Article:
“This report will help put a human face on the life and death issue of coal pollution,” stated Tom Goldtooth, executive director of the Indigenous Environmental Network. “Clean coal is an oxymoron. Toxic emissions are harmful to people living nearby coal plants, and also contribute to the devastating effects of climate change.”
 
Coal Blooded is a chance to show the world how dirty these plants are, and to highlight the impact they have on our communities,” stated Kimberly Wasserman, executive director of the Little Village Environmental Justice Organization, who was instrumental in the shutdown of Fisk and Crawford Generating Stations in Chicago. “It is exciting to see people come together and speak up on this important issue.”
 
Pollutants emitted by coal plants have been linked to asthma attacks, lung inflammation, chronic bronchitis, irregular heart conditions and birth defects. According to the Clean Air Task Force, coal pollution is estimated to cause 13,200 premature deaths and 9,700 hospitalizations per year across the U.S.
 
Coal plants are also the number one contributor to carbon dioxide, the leading driver of climate change, which is already impacting communities around the country and around the world.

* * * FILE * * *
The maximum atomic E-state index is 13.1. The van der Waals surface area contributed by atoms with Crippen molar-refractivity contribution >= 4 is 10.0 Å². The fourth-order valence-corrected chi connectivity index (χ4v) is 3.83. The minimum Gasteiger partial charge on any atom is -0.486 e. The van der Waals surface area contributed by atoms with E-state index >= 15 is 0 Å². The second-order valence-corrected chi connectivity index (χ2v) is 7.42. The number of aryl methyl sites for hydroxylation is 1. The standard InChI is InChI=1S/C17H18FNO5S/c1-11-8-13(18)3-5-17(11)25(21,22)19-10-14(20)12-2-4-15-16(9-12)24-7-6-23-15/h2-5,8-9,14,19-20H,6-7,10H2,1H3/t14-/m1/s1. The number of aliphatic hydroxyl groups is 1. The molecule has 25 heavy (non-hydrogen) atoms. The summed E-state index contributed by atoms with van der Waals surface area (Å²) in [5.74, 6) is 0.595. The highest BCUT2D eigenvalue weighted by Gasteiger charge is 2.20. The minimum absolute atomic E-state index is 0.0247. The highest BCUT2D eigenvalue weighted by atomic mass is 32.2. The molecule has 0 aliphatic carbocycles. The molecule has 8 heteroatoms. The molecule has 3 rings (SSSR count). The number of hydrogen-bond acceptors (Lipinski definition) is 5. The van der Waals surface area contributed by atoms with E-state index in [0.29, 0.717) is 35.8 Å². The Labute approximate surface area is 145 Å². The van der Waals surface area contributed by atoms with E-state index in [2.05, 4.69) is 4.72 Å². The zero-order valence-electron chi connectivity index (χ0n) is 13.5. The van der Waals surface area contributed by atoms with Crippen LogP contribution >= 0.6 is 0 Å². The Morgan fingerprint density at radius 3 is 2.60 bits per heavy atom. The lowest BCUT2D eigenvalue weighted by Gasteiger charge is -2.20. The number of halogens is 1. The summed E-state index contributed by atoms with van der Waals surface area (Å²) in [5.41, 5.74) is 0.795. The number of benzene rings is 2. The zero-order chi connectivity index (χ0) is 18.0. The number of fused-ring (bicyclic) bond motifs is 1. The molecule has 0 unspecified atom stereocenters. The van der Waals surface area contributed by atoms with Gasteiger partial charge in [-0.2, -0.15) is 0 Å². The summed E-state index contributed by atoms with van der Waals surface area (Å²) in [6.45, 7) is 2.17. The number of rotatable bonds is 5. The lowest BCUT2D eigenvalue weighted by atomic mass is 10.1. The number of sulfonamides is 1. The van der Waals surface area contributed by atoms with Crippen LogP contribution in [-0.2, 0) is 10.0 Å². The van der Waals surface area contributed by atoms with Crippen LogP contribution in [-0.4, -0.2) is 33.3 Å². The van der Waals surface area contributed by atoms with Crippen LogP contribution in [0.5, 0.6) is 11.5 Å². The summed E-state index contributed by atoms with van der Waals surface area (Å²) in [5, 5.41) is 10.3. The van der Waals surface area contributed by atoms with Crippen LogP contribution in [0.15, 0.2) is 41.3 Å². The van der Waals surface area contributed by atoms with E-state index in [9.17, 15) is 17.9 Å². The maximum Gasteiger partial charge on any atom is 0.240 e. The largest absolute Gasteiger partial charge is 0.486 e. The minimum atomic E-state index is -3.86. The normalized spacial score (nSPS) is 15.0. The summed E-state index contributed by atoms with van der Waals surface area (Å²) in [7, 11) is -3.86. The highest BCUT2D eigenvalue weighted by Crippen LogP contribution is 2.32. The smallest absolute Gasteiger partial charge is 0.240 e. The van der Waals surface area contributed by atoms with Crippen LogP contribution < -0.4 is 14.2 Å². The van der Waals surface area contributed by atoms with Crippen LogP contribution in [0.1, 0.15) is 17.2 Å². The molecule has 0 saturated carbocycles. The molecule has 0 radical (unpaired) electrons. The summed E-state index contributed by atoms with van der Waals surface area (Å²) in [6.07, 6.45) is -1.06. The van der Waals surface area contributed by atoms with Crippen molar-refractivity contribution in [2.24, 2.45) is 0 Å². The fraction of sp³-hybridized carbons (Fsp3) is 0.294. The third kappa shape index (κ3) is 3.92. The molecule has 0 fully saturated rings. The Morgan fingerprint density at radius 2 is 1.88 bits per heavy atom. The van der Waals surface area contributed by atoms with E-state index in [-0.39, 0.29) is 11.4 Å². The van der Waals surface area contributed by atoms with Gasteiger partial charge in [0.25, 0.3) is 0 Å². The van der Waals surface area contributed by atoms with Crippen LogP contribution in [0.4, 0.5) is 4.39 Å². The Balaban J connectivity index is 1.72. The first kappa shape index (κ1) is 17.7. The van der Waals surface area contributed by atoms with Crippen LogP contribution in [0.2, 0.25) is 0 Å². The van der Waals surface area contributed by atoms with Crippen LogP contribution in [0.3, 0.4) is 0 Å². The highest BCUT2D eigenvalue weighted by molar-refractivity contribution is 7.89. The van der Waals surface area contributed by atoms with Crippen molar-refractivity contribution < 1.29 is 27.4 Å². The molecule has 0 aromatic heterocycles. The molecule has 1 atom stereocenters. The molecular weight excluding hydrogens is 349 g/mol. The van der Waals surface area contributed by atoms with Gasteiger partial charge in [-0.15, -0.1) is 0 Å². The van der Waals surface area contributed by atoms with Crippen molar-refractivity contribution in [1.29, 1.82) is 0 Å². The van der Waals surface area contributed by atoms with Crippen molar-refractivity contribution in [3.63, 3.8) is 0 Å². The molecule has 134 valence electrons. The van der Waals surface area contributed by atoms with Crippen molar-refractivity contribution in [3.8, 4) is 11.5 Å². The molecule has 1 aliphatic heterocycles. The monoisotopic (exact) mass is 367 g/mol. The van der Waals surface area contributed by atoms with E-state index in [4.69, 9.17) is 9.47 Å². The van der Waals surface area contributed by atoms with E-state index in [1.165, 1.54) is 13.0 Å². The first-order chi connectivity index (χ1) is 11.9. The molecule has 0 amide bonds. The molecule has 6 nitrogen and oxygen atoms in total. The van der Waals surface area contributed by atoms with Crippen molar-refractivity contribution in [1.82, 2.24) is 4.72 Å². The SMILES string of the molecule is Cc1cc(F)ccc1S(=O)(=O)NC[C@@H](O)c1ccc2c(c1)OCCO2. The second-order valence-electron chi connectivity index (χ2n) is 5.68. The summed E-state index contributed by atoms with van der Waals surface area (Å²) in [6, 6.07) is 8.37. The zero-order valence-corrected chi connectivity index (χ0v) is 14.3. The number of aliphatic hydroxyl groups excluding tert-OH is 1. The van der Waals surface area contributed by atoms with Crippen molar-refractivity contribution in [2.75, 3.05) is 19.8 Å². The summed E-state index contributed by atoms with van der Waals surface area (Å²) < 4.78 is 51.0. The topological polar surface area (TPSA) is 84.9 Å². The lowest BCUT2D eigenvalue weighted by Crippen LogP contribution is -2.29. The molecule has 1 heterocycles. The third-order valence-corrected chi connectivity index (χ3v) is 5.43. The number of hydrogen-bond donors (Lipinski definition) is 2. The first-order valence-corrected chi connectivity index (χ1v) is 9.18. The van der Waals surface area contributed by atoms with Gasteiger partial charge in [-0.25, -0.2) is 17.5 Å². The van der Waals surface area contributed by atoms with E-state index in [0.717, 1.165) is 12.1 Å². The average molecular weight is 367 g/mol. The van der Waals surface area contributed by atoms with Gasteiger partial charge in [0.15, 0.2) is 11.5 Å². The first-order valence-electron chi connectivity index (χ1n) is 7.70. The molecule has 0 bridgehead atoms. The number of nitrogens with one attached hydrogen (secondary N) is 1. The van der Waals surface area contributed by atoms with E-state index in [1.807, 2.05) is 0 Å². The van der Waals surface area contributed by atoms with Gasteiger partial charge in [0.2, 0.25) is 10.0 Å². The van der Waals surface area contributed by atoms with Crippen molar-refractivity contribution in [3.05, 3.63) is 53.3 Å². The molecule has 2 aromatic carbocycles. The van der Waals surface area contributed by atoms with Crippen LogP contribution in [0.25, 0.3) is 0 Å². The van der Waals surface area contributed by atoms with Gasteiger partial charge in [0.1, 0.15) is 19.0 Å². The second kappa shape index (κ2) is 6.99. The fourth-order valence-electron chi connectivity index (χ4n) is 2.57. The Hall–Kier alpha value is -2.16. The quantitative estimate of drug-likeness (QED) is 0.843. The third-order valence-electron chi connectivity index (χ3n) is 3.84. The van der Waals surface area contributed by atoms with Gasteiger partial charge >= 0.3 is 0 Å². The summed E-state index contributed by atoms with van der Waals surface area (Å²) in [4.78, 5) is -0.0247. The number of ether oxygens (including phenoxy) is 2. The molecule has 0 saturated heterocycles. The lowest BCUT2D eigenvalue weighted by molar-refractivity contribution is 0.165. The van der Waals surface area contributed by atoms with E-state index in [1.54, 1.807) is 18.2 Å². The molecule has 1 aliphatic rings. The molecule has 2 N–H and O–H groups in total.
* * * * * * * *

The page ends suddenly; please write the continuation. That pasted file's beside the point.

Visit EcoWatch’s COAL page for more related news on this topic.

 

EcoWatch Daily Newsletter

Aerial assessment of Hurricane Sandy damage in Connecticut. Dannel Malloy / Flickr / CC BY 2.0

Extreme weather events supercharged by climate change in 2012 led to nearly 1,000 more deaths, more than 20,000 additional hospitalizations, and cost the U.S. healthcare system $10 billion, a new report finds.

Read More Show Less
Giant sequoia trees at Sequoia National Park, California. lucky-photographer / iStock / Getty Images Plus

A Bay Area conservation group struck a deal to buy and to protect the world's largest remaining privately owned sequoia forest for $15.6 million. Now it needs to raise the money, according to CNN.

Read More Show Less
Sponsored
This aerial view shows the Ogasayama Sports Park Ecopa Stadium, one of the venues for 2019 Rugby World Cup. MARTIN BUREAU / AFP / Getty Images